The practice and example of economic justice in Fair Trade is a form of evangelization in word and action. It is by example of giving justice and fairness that Preda and has credibility with the people and society. As St. James writes “Faith without action for justice is dead.” The Church has a duty to implement the social teaching proclaimed by Jesus and the Popes for generations and Fair Trade is one great way to do it, and Pope Francis in particular.

The work to protect women and children from sex slavery is a priority. Preda has homes that are therapeutic healing centers for the child victims and a Preda legal office prosecutes the abusers and traffickers through the courts. A percentage of the earnings from the sale of the dried mangos and other fair traded products help fund these services for the victims rescued from Filipino sex bars and brothels.

The evil trade begins when the young women and children are recruited in Filipino villages or towns by human traffickers by giving promises of good jobs in factories and hotels, or as singers and dancers in Korea and elsewhere. They pay part of a salary in advance to the parents and relatives of the young women so they are obligated and become victims of “bonded” labor.

The sex bars are situated near the former US bases like Camp Stanley. The girls have to sell a certain number of “juicy” drinks to customers and are pressured to give sexual favors to the customers in small rooms at the back of the bars or in nearby cheap hotels. In some cases it is rape as the girls have never expected this and do not consent to it.

The development and promotion of Fair Trade is a most effective way for Catholics to use their buying power to make a strong faith based commitment and statement for social justice. Faith can be more alive every time they choose to buy a Fair Trade product knowing it is not the product of child labor, exploitation or cheating the producers. They will know it is based on fairness and concern. They will learn too from the information given with the products about the needs of the poor and the positive help that Fair Trade gives to them and what more they can do to help.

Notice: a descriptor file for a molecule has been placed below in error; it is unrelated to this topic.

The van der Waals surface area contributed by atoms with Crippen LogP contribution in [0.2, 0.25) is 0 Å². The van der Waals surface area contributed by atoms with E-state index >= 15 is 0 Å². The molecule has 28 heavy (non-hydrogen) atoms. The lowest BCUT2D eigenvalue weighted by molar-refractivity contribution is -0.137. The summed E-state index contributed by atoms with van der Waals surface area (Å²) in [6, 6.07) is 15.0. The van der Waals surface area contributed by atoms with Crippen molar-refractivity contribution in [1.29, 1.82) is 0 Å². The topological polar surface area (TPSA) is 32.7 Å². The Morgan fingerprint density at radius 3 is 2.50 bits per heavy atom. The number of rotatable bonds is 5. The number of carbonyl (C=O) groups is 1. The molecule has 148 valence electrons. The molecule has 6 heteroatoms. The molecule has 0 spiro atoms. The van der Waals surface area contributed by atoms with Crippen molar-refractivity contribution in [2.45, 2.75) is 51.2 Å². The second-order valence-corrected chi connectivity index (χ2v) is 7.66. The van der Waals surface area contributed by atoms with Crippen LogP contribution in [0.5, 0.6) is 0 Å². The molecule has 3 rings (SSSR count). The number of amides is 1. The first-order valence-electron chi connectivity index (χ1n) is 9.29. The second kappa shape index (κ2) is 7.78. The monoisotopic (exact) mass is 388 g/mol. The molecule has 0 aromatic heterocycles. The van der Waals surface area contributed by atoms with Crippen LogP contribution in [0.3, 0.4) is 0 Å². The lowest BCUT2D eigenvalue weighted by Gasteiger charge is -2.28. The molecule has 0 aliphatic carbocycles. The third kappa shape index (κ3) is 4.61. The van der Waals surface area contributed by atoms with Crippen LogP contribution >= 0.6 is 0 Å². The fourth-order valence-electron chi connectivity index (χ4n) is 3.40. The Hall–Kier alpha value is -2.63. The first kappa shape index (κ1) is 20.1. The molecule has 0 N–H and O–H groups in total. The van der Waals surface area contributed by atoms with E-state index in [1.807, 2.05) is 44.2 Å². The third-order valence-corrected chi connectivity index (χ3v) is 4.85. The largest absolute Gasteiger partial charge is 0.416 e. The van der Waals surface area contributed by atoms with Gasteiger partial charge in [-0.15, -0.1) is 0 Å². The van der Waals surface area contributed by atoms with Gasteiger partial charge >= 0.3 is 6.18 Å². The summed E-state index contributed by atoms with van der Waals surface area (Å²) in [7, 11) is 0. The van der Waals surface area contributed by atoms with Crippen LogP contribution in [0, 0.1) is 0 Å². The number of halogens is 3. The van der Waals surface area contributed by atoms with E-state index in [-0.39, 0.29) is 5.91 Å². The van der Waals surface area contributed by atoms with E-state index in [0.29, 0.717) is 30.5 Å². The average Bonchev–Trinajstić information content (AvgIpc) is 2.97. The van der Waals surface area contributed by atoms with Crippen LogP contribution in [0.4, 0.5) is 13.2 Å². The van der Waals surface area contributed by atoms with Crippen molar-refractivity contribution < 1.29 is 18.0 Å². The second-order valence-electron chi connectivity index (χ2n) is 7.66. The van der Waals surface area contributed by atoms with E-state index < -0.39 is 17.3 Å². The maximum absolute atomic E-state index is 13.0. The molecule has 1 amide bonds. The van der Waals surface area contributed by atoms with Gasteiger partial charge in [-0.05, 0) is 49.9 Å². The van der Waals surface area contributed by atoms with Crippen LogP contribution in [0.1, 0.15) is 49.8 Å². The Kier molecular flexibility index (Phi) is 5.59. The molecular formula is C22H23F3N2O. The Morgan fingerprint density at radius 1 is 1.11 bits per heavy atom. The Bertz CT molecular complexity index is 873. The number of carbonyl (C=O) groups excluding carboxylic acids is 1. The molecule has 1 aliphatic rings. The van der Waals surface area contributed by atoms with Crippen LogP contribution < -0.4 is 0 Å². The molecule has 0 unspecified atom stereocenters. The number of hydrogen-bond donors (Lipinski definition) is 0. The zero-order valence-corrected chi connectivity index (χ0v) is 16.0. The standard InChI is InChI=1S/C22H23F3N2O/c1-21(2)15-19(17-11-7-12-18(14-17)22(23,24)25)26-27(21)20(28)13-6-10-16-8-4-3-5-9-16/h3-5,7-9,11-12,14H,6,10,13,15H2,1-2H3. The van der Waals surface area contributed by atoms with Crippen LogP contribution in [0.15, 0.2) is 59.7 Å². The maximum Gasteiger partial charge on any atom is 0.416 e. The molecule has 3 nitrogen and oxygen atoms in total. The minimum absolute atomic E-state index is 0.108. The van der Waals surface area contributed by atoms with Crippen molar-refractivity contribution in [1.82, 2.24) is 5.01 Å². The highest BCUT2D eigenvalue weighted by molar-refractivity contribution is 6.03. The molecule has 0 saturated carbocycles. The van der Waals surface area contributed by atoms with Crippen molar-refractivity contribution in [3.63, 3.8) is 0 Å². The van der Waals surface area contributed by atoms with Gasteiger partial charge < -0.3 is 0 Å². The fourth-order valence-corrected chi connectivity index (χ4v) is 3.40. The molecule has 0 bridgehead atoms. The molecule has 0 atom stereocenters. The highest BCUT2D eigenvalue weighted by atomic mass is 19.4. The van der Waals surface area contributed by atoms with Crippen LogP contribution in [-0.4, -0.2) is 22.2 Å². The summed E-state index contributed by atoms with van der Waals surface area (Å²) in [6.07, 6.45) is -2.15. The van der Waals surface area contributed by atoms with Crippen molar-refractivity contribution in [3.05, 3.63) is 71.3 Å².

shaycullen@preda.org

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3 Comments

  1. “Either ‘social justice’ has the same meaning as ‘justice’ – or not. If so – why use the additional word ‘social?’ We lose time, we destroy trees to obtain paper necessary to print this word. If not, if ‘social justice’ means something different from ‘justice’ – then ‘something different from justice’ is by definition ‘injustice.’ ~ Janusz Korwin-Mikke

  2. Fr. Shay, you have written this column, or something almost word for word like this, before.
    Of course, you have the right to reiterate your spins for the advocacies you champion. Buit we readers also have a right to expect you to tell us new things about Fair Trade and other matters. Or we will just stop reading you, Fr. Shay.